MLB.com's Bryan Hoch added Derek Jeter's thoughts on the signing:

Richard Justice of MLB.com provided insight into the Yankees' pursuit to improve this offseason: 

Bleacher Report's Zachary Rymer brought up the money the Yankees saved through Alex Rodriguez's suspension to help put the deal in context: 

To put the deal into further perspective, ESPN's Jayson Stark provided historical context surrounding Tanaka's contract:

Tanaka is coming off an extraordinary season for the Tohoku Rakuten Golden Eagles in the Nippon Professional Baseball league. He went 24-0 with a microscopic 1.27 ERA and 0.94 WHIP. He tossed eight complete games, including two shutouts, while striking out nearly eight batters per nine innings.

Even in an era of advanced statistics where the value of wins is on the decline for starting pitchers, coming out on top in 24 of 28 appearances is an incredible feat. 

Tanaka started pitching in Japan's top league when he was 18. Now 25, he holds a career 2.30 ERA through 175 career games, three of which came in relief.

He completed 53 of his 172 regular-season starts (31 percent), which is unheard of in MLB. The importance of pitch counts and situational relievers has been on the rise in recent years; Adam Wainwright of the St. Louis Cardinals led the league with just five complete games in 2013.

Yankees pitching coach Larry Rothschild offered his take on Tanaka's "stuff" and what makes him so successful, via Bryan Hoch of MLB.com:

On Dec. 17, Tanaka expressed his desire to play baseball in the majors, courtesy of the Associated Press via ESPN.com: "I informed my team that I would like them to allow me to test my abilities in Major League Baseball next season."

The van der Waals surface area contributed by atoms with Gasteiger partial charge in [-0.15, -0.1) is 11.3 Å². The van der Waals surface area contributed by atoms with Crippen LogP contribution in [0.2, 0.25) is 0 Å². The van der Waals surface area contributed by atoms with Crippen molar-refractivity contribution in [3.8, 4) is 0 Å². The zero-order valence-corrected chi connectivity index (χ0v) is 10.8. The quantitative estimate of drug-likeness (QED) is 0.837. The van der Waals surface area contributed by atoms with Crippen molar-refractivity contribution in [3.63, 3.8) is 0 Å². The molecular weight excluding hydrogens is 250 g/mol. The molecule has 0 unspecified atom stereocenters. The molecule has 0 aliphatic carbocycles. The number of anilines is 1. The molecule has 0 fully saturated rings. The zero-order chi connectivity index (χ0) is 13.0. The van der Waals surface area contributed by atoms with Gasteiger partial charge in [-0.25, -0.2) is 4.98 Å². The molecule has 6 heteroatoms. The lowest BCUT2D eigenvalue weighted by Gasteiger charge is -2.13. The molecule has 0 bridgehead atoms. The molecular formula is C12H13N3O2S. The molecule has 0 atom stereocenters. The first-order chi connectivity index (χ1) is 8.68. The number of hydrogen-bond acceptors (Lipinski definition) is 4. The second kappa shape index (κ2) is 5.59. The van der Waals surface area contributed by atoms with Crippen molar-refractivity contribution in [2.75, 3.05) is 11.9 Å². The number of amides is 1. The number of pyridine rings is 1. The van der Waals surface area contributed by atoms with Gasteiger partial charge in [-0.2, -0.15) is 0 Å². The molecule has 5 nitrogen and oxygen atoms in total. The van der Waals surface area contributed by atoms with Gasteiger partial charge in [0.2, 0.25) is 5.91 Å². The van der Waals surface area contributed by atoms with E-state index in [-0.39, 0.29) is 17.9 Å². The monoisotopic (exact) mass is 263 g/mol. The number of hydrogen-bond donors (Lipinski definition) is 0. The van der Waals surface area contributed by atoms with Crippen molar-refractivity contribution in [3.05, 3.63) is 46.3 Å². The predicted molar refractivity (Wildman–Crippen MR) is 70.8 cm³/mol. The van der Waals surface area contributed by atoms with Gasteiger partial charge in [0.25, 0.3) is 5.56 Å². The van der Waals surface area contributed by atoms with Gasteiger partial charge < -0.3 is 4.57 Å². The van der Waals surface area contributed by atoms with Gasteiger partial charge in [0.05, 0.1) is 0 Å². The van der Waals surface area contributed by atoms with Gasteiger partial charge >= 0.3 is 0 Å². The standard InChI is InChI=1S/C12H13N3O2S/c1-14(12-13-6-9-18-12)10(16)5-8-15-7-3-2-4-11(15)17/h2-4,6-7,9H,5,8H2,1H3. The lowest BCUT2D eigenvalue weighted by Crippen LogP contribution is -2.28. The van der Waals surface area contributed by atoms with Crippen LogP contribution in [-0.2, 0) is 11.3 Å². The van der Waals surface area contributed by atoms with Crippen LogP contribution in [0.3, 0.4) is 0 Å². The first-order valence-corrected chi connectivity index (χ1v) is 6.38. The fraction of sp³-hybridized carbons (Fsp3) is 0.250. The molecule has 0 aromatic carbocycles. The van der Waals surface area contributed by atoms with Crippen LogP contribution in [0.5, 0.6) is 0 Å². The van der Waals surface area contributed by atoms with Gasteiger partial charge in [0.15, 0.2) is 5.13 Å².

There was a concern that Tanaka might not get posted, but a week after he issued that statement, the Golden Eagles ultimately decided to do so, via Ben Badler of Baseball America:

Now that Tanaka has a home in Major League Baseball, the biggest question will be how his style of pitching translates to America. It's always a mystery how foreign players will respond to the talent level of MLB, but Tanaka's peripheral numbers bode well for his chances.

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When you compare his stats to those of Yu Darvish and Hyun-Jin Ryu, two pitchers who had successful arrivals to the majors after pitching in Japan and Korea, respectively, he measures up favorably.

Tanaka's career strikeout rate is slightly lower than Darvish's and Ryu's from when they pitched overseas, but only by a fraction. He more than makes up for it with his strikeout-to-walk ratio (4.5), which is far better than that of Darvish (3.75) and Ryu (3.35).

Given Tanaka's abilities, it is no wonder there was an intense bidding war for his services, as documented by Phil Rogers of MLB.com: 

While the numbers suggest he will make a relatively smooth transition, there are always intangible factors that make the jump a little more difficult than numbers on paper would suggest.

With that said, Tanaka's recent success suggests he will be provide a worthwhile return on the Yankees' big-time investment.